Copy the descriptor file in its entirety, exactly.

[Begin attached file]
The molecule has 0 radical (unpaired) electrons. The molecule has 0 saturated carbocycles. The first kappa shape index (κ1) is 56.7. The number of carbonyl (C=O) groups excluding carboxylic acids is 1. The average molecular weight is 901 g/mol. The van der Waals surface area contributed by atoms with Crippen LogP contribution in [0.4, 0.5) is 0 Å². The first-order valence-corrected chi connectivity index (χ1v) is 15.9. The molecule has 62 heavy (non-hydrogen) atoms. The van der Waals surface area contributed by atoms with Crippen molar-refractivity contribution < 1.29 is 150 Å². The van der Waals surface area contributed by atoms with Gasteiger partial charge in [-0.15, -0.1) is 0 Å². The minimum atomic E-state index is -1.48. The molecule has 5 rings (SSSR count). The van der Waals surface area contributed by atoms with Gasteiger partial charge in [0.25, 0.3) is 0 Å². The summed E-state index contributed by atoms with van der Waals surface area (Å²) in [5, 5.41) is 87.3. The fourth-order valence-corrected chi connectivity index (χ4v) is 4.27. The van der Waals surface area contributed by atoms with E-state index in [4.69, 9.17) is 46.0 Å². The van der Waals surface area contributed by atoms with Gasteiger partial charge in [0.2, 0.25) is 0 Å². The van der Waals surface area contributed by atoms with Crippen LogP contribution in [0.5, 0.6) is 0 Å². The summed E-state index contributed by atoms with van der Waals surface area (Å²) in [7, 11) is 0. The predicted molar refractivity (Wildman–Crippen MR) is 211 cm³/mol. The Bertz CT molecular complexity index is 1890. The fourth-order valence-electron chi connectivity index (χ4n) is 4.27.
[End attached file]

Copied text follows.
The molecule has 0 radical (unpaired) electrons. The molecule has 0 saturated carbocycles. The first kappa shape index (κ1) is 56.7. The number of carbonyl (C=O) groups excluding carboxylic acids is 1. The average molecular weight is 901 g/mol. The van der Waals surface area contributed by atoms with Crippen LogP contribution in [0.4, 0.5) is 0 Å². The first-order valence-corrected chi connectivity index (χ1v) is 15.9. The molecule has 62 heavy (non-hydrogen) atoms. The van der Waals surface area contributed by atoms with Crippen molar-refractivity contribution < 1.29 is 150 Å². The van der Waals surface area contributed by atoms with Gasteiger partial charge in [-0.15, -0.1) is 0 Å². The minimum atomic E-state index is -1.48. The molecule has 5 rings (SSSR count). The van der Waals surface area contributed by atoms with Gasteiger partial charge in [0.25, 0.3) is 0 Å². The summed E-state index contributed by atoms with van der Waals surface area (Å²) in [5, 5.41) is 87.3. The fourth-order valence-corrected chi connectivity index (χ4v) is 4.27. The van der Waals surface area contributed by atoms with E-state index in [4.69, 9.17) is 46.0 Å². The van der Waals surface area contributed by atoms with Gasteiger partial charge in [0.2, 0.25) is 0 Å². The van der Waals surface area contributed by atoms with Crippen LogP contribution in [0.5, 0.6) is 0 Å². The summed E-state index contributed by atoms with van der Waals surface area (Å²) in [7, 11) is 0. The predicted molar refractivity (Wildman–Crippen MR) is 211 cm³/mol. The Bertz CT molecular complexity index is 1890. The fourth-order valence-electron chi connectivity index (χ4n) is 4.27.